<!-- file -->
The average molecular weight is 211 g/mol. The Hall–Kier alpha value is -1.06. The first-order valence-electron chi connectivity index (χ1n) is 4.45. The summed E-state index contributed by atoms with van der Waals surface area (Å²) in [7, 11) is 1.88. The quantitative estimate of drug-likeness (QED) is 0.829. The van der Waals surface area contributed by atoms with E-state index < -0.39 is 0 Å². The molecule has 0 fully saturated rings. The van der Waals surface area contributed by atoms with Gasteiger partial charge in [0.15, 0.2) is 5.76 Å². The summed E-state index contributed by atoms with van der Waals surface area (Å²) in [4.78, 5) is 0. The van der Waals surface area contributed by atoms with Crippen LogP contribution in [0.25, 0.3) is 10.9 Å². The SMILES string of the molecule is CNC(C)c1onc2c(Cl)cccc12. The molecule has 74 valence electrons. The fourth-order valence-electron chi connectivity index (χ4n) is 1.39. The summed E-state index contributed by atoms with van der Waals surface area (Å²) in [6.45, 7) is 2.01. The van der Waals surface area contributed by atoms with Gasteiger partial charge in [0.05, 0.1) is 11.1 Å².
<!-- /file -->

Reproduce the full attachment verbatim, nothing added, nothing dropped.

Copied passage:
The average molecular weight is 211 g/mol. The Hall–Kier alpha value is -1.06. The first-order valence-electron chi connectivity index (χ1n) is 4.45. The summed E-state index contributed by atoms with van der Waals surface area (Å²) in [7, 11) is 1.88. The quantitative estimate of drug-likeness (QED) is 0.829. The van der Waals surface area contributed by atoms with E-state index < -0.39 is 0 Å². The molecule has 0 fully saturated rings. The van der Waals surface area contributed by atoms with Gasteiger partial charge in [0.15, 0.2) is 5.76 Å². The summed E-state index contributed by atoms with van der Waals surface area (Å²) in [4.78, 5) is 0. The van der Waals surface area contributed by atoms with Crippen LogP contribution in [0.25, 0.3) is 10.9 Å². The SMILES string of the molecule is CNC(C)c1onc2c(Cl)cccc12. The molecule has 74 valence electrons. The fourth-order valence-electron chi connectivity index (χ4n) is 1.39. The summed E-state index contributed by atoms with van der Waals surface area (Å²) in [6.45, 7) is 2.01. The van der Waals surface area contributed by atoms with Gasteiger partial charge in [0.05, 0.1) is 11.1 Å².